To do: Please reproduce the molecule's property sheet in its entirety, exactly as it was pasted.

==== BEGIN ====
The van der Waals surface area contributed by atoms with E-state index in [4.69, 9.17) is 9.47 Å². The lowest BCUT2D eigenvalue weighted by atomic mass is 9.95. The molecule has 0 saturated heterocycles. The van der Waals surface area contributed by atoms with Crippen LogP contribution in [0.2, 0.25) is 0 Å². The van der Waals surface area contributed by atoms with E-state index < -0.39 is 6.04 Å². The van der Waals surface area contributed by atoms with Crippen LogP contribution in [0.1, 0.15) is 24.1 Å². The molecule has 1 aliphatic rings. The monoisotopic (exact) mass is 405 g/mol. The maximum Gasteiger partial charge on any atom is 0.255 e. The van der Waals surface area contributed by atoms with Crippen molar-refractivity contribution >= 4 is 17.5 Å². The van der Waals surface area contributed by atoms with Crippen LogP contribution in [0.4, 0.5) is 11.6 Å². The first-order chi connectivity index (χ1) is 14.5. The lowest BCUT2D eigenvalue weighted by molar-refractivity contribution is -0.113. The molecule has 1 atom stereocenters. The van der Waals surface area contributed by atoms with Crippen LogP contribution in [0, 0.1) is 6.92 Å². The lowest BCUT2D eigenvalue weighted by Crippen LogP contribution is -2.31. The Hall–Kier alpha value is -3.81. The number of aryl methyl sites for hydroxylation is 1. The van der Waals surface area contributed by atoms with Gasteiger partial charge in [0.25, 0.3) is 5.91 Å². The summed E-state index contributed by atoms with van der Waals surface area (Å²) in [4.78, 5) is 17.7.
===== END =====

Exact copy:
The van der Waals surface area contributed by atoms with E-state index in [4.69, 9.17) is 9.47 Å². The lowest BCUT2D eigenvalue weighted by atomic mass is 9.95. The molecule has 0 saturated heterocycles. The van der Waals surface area contributed by atoms with Crippen LogP contribution in [0.2, 0.25) is 0 Å². The van der Waals surface area contributed by atoms with E-state index < -0.39 is 6.04 Å². The van der Waals surface area contributed by atoms with Crippen LogP contribution in [0.1, 0.15) is 24.1 Å². The molecule has 1 aliphatic rings. The monoisotopic (exact) mass is 405 g/mol. The maximum Gasteiger partial charge on any atom is 0.255 e. The van der Waals surface area contributed by atoms with Crippen molar-refractivity contribution >= 4 is 17.5 Å². The van der Waals surface area contributed by atoms with Crippen LogP contribution in [0.4, 0.5) is 11.6 Å². The first-order chi connectivity index (χ1) is 14.5. The lowest BCUT2D eigenvalue weighted by molar-refractivity contribution is -0.113. The molecule has 1 atom stereocenters. The van der Waals surface area contributed by atoms with Crippen LogP contribution in [0, 0.1) is 6.92 Å². The lowest BCUT2D eigenvalue weighted by Crippen LogP contribution is -2.31. The Hall–Kier alpha value is -3.81. The number of aryl methyl sites for hydroxylation is 1. The van der Waals surface area contributed by atoms with Gasteiger partial charge in [0.25, 0.3) is 5.91 Å². The summed E-state index contributed by atoms with van der Waals surface area (Å²) in [4.78, 5) is 17.7.